Santa Ana, CA – El Pollo Loco, Inc. (“EPL”) sued Jacinto & Corona Enterprises, Inc. for trademark infringement, dilution and unfair competition under the Lanham Act § 43(a). EPL operates and franchises restaurants, specializing in pretty tasty grilled chicken, in California, Nevada, Arizona, Texas, Colorado and Illinois. With locations in only six states, EPL may have difficulty showing that its marks are nationally famous, as required by the Trademark Dilution Revision Act of 2006.
EPL owns, amongst others, the following trademarks: (1) a word mark registration for “El Pollo Loco,” which translates to “The Crazy Chicken,” with “Pollo” disclaimed; (2) a word mark registration for “El Pollo Loco Flame-Grilled Mexican Chicken,” with “Flame-Grilled Mexican Chicken” disclaimed; and (3) a composite mark consisting of a chicken head and flames with the words “El Pollo Loco Flame-Grilled Mexican Chicken,” with the words “Pollo” and “Flame-Grilled Mexican Chicken” disclaimed, as shown to the right.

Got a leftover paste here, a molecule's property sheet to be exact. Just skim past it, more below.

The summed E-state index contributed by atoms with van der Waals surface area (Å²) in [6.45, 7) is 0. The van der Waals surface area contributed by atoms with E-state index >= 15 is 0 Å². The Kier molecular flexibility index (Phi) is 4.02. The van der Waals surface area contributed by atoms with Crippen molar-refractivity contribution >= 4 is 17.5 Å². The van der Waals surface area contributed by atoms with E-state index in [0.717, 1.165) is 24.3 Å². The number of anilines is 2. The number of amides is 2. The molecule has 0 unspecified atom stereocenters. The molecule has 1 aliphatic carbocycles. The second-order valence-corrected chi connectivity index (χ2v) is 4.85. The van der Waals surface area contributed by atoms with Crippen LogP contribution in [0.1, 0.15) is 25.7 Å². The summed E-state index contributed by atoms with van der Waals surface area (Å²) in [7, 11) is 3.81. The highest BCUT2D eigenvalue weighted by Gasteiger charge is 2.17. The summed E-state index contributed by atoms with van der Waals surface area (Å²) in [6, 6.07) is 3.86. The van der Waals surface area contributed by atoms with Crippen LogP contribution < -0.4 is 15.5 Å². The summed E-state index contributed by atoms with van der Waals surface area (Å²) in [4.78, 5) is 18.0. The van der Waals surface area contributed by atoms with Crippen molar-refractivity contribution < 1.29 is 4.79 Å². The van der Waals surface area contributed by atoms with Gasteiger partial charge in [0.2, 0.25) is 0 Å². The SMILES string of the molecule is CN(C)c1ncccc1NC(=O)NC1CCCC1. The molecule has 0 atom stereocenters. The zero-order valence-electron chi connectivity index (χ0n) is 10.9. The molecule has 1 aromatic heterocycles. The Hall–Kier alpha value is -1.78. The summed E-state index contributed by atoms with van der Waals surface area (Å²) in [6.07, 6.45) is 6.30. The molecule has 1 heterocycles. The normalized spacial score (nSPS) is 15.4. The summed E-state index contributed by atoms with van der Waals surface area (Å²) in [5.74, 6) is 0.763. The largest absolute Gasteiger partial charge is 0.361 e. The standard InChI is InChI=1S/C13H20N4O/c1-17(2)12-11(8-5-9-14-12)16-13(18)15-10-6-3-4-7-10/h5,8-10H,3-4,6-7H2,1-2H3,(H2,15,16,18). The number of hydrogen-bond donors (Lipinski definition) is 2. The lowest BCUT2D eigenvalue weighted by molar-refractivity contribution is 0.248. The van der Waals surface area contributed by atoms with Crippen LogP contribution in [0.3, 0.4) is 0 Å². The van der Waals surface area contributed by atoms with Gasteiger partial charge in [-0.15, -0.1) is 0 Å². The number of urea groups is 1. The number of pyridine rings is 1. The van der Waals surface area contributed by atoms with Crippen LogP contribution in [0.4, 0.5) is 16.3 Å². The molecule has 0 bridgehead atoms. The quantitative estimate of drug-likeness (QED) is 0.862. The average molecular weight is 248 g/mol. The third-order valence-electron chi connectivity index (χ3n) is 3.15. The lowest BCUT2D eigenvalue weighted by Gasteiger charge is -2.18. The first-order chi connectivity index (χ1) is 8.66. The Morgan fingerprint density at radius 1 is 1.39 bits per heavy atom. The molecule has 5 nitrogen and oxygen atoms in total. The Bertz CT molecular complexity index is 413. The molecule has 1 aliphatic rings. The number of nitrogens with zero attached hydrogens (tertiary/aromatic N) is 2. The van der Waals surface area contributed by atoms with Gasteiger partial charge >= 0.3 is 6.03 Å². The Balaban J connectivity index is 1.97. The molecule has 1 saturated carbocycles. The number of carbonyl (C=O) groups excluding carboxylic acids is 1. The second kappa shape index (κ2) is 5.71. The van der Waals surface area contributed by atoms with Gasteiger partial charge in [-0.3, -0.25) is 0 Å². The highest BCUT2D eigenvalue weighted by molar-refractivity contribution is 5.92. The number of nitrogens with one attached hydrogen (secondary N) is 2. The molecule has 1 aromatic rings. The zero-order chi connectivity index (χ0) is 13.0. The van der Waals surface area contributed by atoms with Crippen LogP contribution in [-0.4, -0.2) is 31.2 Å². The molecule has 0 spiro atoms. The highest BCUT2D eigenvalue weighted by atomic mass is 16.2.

Defendant Jacinto operates a restaurant under the name “El Pollo Mexican Grill” in Santa Ana, California. Jacinto also uses the logo pictured to the left in operating and promoting its restaurant, including on its signs, menus, website and other advertisements. EPL alleges that it has nine of its own restaurants within a five mile radius of Jacinto’s restaurant. EPL has allegedly asked Jacinto to cease its use of the “El Pollo Mexican Grill” mark, but Jacinto has refused. With the words “Pollo” and “Flame-Grilled Mexican Chicken” disclaimed, it will be interesting to see the scope of protection afforded EPL’s trademarks. The case is El Pollo Loco, Inc. v. Jacinto & Corona Enterprises, Inc., SACV 09-959 CJC (C.D. Cal. 2009).